The Haunted Looking Glass

( 1 )

Overview

The Haunted Looking Glass is the late Edward Gorey's selection of his favorite tales of ghosts, ghouls, and grisly goings-on. It includes stories by Charles Dickens, Wilkie Collins, M. R. James, W. W. Jacobs, and L. P. Hartley, among other masters of the fine art of making the flesh creep, all accompanied ...
See more details below
Paperback
$12.50
BN.com price
(Save 16%)$14.95 List Price

Pick Up In Store

Reserve and pick up in 60 minutes at your local store

Other sellers (Paperback)
  • All (38) from $1.99   
  • New (18) from $6.91   
  • Used (20) from $1.99   
Sending request ...

Overview

The Haunted Looking Glass is the late Edward Gorey's selection of his favorite tales of ghosts, ghouls, and grisly goings-on. It includes stories by Charles Dickens, Wilkie Collins, M. R. James, W. W. Jacobs, and L. P. Hartley, among other masters of the fine art of making the flesh creep, all accompanied by Gorey's inimitable illustrations.

ALGERNON BLACKWOOD, "The Empty House"
W.F. HARVEY, "August Heat"
CHARLES DICKENS, "The Signalman"
L.P. HARTLEY, "A Visitor from Down Under"
R.H. MALDEN, "The Thirteenth Tree"
ROBERT LOUIS STEVENSON, "The Body-Snatcher"
E. NESBIT, "Man-Size in Marble"
BRAM STOKER, "The Judge's House"
TOM HOOD, "The Shadow of a Shade"
W.W. JACOBS, "The Monkey's Paw,"
WILKIE COLLINS, "The Dream Woman"
M.R. JAMES, "Casting the Runes"

Read More Show Less

Editorial Reviews

From the Publisher
"A brilliant draftsman, Mr. Gorey has raised the crosshatch, a timeworn 19th century mannerism, into a timeless visual language….[His works] tickle the funny bone as they raise hair on the back of the neck." —The New York Times

"This delightfully eerie anthology…[is] a great entry into the warped sensibility that animated Gorey’s twisted genius." —Kirkus Reviews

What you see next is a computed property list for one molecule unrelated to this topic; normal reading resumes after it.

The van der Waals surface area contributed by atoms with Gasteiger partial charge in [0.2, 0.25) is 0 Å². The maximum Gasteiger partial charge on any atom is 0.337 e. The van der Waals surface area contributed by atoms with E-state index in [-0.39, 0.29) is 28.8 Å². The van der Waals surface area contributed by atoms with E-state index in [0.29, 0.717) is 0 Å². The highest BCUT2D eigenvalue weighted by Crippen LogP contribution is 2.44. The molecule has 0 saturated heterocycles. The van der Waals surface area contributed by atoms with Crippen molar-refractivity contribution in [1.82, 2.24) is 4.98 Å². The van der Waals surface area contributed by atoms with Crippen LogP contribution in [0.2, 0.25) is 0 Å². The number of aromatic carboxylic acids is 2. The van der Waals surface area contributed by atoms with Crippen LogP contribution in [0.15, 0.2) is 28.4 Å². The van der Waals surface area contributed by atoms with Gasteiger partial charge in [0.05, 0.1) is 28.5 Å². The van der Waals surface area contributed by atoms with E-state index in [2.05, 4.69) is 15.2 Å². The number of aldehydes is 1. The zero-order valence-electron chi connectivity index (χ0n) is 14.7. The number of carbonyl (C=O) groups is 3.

Salon
[Gorey's] cult of devotees numbers in the millions.
Publishers Weekly - Publisher's Weekly
An elegant reprint anthology of 12 classic stories is The Haunted Looking Glass: Ghost Stories Chosen and Illustrated by Edward Gorey. Readers can trust that the late maven of the macabre has picked the most ghoulish works by the likes of Dickens, Wilkie Collins, Bram Stoker, R.H. Malden and Robert Louis Stevenson. Copyright 2001 Cahners Business Information.
Kirkus Reviews
Back in 1959, before he became as famous as he was at his death last year, illustrator Gorey selected 12 classic horror tales for this delightfully eerie anthology, which stands on its own merits as a historical introduction to the genre. But it's also a great entry into the warped sensibility that animated Gorey's twisted genius for densely illustrated narratives of absurdist dimensions. The classic yarnspinners are well represented here: M.R. James's tale of evil turned against itself; R.L. Stevenson's mystery of badness avenged; and Bram Stoker's tale of a house cursed with madness. Creaky and creepy houses figure into most of these stories, from Algernon Blackwood's haunted urban rowhouse to R.H. Malden's provincial gothic chiller. The bonus: each story begins with a Gorey illustration.
Read More Show Less

Product Details

  • ISBN-13: 9780940322684
  • Publisher: New York Review Books
  • Publication date: 2/28/2001